That is a big concern for the association. There are about 5,000 brands but one out of every three is without any franchise stores, so 31 percent of the total, or 1,630 brands, are registered as franchise business but do not even have company-operated stores. It’s questionable whether we can call them franchises when they don’t even have any affiliated stores. We may need to exclude them completely from the figure. Some headquarters are without an established store management system, which is a basic for a franchise. Such brands are hurting the prominence of the industry.



Are there any measures [to stop such a practice]?

We must prevent their market entrance beforehand. The association must adopt an authentication process or implement a policy to only allow brands with experience of running more than one stores for over a year to do franchise business.

In Italy and China, only the headquarters that operated a direct store for more than a year can have more than two franchise stores.



The loyalty system, whereby franchise stores pay a certain amount of their total profit to their headquarters, is common in the United States or Japan. On the other hand, Korean franchise restaurants make profit through margins on supply of ingredients or logistics costs instead of loyalty.

It is going to be difficult [for franchise headquarters] to make a profit off logistics fees. If distribution is not done transparently, then the survival [of the franchise] itself might be jeopardized. Franchise headquarters and stores must have candid discussions. They should reveal the distribution costs and lower them and receive loyalty. Furthermore, the government should make the loyalty system a requirement. It is the right way to make the profit structure of the headquarters more transparent.



There is a scene in “The Founder” [a movie about the founding of the global restaurant brand McDonald’s], where the founder [Ray Kroc] yells at the franchise store owner for the sake of product standardization [Kroc throws a hamburger to the ground for having three pickles instead of two. Such an action could become mired in a gapjil controversy — which refers to abuse of power — if it took place in Korea].


The essence of franchise is to provide identical service and products wherever and whenever.

Any franchise restaurant of the same brand should be able to serve the same-tasting dish whether they are in Seoul or outside Seoul. Such trust is important. A franchise is a system based on expertise.

Look at the successful Korean cuisine brands, for example. They have successfully standardized the taste and recipe of Korean cuisine, which is known for its complexity, not to mention they have also acquired the know-how of running franchise stores. Such is a notable achievement. In order to standardize the products and services of franchise stores, supervision by the headquarters is essential.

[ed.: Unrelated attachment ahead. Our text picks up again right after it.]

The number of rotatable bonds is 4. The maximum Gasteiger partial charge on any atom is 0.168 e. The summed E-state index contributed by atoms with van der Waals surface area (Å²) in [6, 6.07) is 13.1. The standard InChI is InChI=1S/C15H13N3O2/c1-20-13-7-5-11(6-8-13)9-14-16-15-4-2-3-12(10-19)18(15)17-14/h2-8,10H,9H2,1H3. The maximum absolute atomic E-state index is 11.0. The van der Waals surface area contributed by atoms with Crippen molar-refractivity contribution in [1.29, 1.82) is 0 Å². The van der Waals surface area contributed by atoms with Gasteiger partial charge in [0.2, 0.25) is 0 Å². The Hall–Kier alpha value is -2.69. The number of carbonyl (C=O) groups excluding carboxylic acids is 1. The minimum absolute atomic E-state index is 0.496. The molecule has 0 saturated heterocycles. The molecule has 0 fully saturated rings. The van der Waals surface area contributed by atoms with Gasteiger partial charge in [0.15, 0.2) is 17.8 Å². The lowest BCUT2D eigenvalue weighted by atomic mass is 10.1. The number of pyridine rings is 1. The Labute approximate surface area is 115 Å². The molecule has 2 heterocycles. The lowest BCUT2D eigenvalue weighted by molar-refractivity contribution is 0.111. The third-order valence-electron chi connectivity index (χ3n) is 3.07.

The headquarters needs to point out the problem to the store owners experiencing falling sales and to encourage them. But due to gapjil controversies, this may be difficult from now on.

The voice of franchise stores will get bigger. We do have complaints of franchise stores meddling with the management of the headquarters. If the guidance and supervision function of headquarters fails, it is the consumers who will suffer.



Forcing franchise stores to buy cheese at higher prices than the market prices was another problem.

It’s not a matter that one can be quick to judge. Since cheese decides the taste of pizza, then it is possible for the headquarters to select it as an essential supply item for stores.

It may be a franchise’s know-how that helps it create the taste it wants by deciding which type of cheese to use among the hundreds that are out there in the market. A company may have been criticized for “taxing,” but there are many who weren’t. [I urge the public to] understand that there are many brands such as Gimgane [gimbab franchise], Cleantopia [a laundry franchise], and Chaesundang [a shabu shabu franchise] that go about their businesses without any problems with their franchise stores.



Any last comments?

Franchises are better at creating jobs than other industry. The percentage of temporary or permanent shutdown is also lower than other entrepreneurs.

The majority of franchise headquarters [94 percent] are small companies whose annual sales are less than 20 billion won [$17.8 million].

This means the industry itself is still in an infantile stage. It still needs promotion more than regulation. Point out any error. But I hope [the public] gives a balanced criticism that helps maintain the innate traits of the industry.

BY SUH KYOUNG-HO [choi.hyungjo@joongang.co.kr]